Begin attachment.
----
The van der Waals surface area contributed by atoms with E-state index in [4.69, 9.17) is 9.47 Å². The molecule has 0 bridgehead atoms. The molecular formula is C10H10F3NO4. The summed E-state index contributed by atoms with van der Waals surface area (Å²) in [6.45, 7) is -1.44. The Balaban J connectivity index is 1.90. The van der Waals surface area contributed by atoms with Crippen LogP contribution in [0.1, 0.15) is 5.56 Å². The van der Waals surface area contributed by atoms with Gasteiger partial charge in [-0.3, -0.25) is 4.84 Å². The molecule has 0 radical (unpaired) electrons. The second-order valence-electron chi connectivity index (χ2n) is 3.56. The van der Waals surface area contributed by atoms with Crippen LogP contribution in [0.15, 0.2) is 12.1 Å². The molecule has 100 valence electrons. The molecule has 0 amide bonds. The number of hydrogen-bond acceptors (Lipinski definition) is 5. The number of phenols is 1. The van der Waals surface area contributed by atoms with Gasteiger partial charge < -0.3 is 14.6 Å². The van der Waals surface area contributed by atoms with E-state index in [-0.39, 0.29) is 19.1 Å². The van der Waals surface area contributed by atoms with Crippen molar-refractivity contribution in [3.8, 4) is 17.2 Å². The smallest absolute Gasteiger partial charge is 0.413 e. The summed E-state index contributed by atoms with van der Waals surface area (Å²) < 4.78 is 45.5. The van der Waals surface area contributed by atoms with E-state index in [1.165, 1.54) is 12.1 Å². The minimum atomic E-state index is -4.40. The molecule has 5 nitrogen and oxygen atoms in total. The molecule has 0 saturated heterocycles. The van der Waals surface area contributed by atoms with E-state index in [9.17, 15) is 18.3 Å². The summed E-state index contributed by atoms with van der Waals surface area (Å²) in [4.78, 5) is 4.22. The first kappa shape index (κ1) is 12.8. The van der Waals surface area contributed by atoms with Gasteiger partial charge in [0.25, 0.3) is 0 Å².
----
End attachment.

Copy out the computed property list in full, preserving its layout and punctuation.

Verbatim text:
The van der Waals surface area contributed by atoms with E-state index in [4.69, 9.17) is 9.47 Å². The molecule has 0 bridgehead atoms. The molecular formula is C10H10F3NO4. The summed E-state index contributed by atoms with van der Waals surface area (Å²) in [6.45, 7) is -1.44. The Balaban J connectivity index is 1.90. The van der Waals surface area contributed by atoms with Crippen LogP contribution in [0.1, 0.15) is 5.56 Å². The van der Waals surface area contributed by atoms with Gasteiger partial charge in [-0.3, -0.25) is 4.84 Å². The molecule has 0 radical (unpaired) electrons. The second-order valence-electron chi connectivity index (χ2n) is 3.56. The van der Waals surface area contributed by atoms with Crippen LogP contribution in [0.15, 0.2) is 12.1 Å². The molecule has 100 valence electrons. The molecule has 0 amide bonds. The number of hydrogen-bond acceptors (Lipinski definition) is 5. The number of phenols is 1. The van der Waals surface area contributed by atoms with Gasteiger partial charge < -0.3 is 14.6 Å². The van der Waals surface area contributed by atoms with E-state index in [-0.39, 0.29) is 19.1 Å². The van der Waals surface area contributed by atoms with Crippen molar-refractivity contribution in [3.8, 4) is 17.2 Å². The smallest absolute Gasteiger partial charge is 0.413 e. The summed E-state index contributed by atoms with van der Waals surface area (Å²) < 4.78 is 45.5. The van der Waals surface area contributed by atoms with E-state index in [1.165, 1.54) is 12.1 Å². The minimum atomic E-state index is -4.40. The molecule has 5 nitrogen and oxygen atoms in total. The molecule has 0 saturated heterocycles. The van der Waals surface area contributed by atoms with E-state index in [9.17, 15) is 18.3 Å². The summed E-state index contributed by atoms with van der Waals surface area (Å²) in [4.78, 5) is 4.22. The first kappa shape index (κ1) is 12.8. The van der Waals surface area contributed by atoms with Gasteiger partial charge in [0.25, 0.3) is 0 Å².